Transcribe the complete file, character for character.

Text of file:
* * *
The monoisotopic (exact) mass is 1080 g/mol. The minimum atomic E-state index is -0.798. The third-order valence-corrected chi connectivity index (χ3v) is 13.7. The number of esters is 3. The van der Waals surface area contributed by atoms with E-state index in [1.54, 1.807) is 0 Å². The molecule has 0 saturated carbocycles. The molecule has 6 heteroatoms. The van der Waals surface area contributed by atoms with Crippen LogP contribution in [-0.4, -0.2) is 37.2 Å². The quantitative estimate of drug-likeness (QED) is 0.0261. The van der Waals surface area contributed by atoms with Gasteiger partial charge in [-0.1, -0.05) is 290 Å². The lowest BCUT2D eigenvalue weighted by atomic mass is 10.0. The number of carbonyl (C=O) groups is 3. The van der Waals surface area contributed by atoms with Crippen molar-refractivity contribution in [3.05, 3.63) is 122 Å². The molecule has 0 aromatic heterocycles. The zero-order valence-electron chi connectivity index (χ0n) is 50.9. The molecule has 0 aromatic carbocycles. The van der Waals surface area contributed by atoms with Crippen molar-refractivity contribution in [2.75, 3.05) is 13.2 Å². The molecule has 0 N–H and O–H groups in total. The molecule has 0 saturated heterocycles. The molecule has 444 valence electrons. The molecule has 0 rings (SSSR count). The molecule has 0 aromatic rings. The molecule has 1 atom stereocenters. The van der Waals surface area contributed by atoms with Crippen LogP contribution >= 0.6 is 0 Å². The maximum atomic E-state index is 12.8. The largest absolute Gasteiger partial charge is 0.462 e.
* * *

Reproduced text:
The monoisotopic (exact) mass is 1080 g/mol. The minimum atomic E-state index is -0.798. The third-order valence-corrected chi connectivity index (χ3v) is 13.7. The number of esters is 3. The van der Waals surface area contributed by atoms with E-state index in [1.54, 1.807) is 0 Å². The molecule has 0 saturated carbocycles. The molecule has 6 heteroatoms. The van der Waals surface area contributed by atoms with Crippen LogP contribution in [-0.4, -0.2) is 37.2 Å². The quantitative estimate of drug-likeness (QED) is 0.0261. The van der Waals surface area contributed by atoms with Gasteiger partial charge in [-0.1, -0.05) is 290 Å². The lowest BCUT2D eigenvalue weighted by atomic mass is 10.0. The number of carbonyl (C=O) groups is 3. The van der Waals surface area contributed by atoms with Crippen molar-refractivity contribution in [3.05, 3.63) is 122 Å². The molecule has 0 aromatic heterocycles. The zero-order valence-electron chi connectivity index (χ0n) is 50.9. The molecule has 0 aromatic carbocycles. The van der Waals surface area contributed by atoms with Crippen molar-refractivity contribution in [2.75, 3.05) is 13.2 Å². The molecule has 0 N–H and O–H groups in total. The molecule has 0 saturated heterocycles. The molecule has 444 valence electrons. The molecule has 0 rings (SSSR count). The molecule has 0 aromatic rings. The molecule has 1 atom stereocenters. The van der Waals surface area contributed by atoms with Crippen LogP contribution >= 0.6 is 0 Å². The maximum atomic E-state index is 12.8. The largest absolute Gasteiger partial charge is 0.462 e.